How does basal body temperature vary in menstrual cycle?

Sangeeta Sinha, MD
OBGYN (Obstetrics & Gynecology)
Basal body temperature helps determine when women are ovulating, says Sangeeta Sinha, MD, from StoneSprings Hospital Center. Find out what it affects it—and what it affects—by watching this informative clip. 
Sonia M. Ceballos, MD
OBGYN (Obstetrics & Gynecology)
Basal body temperature varies during menstrual cycle, and usually rises during ovulation. Watch Sonia Ceballos, MD, of MountainView Hospital, describe basal body temperature and menstruation.

Before ovulation, waking temperatures typically range from about 97.0 to 97.5 degrees Fahrenheit, and after ovulation, they rise to about 97.6 to 98.6 degrees. Temperatures will remain elevated until the next period, about two weeks later. In case the woman becomes pregnant, they remain high for more than eighteen days after ovulation.

The important concept to understand is the pattern of lows and highs that your temperatures exhibit. You will find that your temperatures before ovulation fluctuate in a low range, and the temperatures after ovulation fluctuate in a higher range. The trick is to see the whole, and not to focus so much on the day-to-day changes. Temperatures typically rise within a day or so after ovulation, indicating that ovulation has already occurred.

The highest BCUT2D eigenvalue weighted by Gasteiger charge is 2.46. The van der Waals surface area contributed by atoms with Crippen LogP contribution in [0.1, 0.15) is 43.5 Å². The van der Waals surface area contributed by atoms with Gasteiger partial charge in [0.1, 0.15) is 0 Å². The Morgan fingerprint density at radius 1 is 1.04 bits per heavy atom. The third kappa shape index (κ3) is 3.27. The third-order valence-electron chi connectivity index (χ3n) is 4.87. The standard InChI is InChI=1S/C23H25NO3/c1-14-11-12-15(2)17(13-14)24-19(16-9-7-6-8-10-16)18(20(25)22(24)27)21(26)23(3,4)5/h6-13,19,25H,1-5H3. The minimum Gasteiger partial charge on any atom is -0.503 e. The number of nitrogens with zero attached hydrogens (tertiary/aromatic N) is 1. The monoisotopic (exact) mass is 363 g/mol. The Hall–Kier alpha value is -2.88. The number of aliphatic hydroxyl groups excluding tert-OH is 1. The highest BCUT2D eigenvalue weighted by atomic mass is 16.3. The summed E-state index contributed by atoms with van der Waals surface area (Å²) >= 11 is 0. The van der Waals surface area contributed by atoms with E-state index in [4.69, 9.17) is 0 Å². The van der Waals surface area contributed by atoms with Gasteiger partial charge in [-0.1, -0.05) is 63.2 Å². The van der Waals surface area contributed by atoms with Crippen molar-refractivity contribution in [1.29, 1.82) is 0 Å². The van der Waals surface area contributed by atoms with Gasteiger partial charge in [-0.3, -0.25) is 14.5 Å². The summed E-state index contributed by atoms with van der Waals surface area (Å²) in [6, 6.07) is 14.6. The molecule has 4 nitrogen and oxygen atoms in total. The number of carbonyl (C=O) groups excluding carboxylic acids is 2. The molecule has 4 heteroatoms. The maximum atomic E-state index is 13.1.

The factors that can disrupt your waking temperature include: Fever Alcohol intake the night before Less than three consecutive hours of sleep before taking the temperature Taking the temperature at a substantially different time than usual Using an electric blanket that you normally don't use
Our Bodies, Ourselves: A New Edition for a New Era

More About this Book

Our Bodies, Ourselves: A New Edition for a New Era

America's best-selling book on all aspects of women's health With more than four million copies sold, "Our Bodies, Ourselves" is "the" classic resource that women of all ages can turn to for...

Continue Learning about Menstruation

Menstruation

Menstruation

The menstrual cycle can vary from women to women. Some get their period on the same day every month, while others have irregular cycles, a heavy flow, painful cramps or PMS. Learn more about menstrual problems from our experts.

Important: This content reflects information from various individuals and organizations and may offer alternative or opposing points of view. It should not be used for medical advice, diagnosis or treatment. As always, you should consult with your healthcare provider about your specific health needs.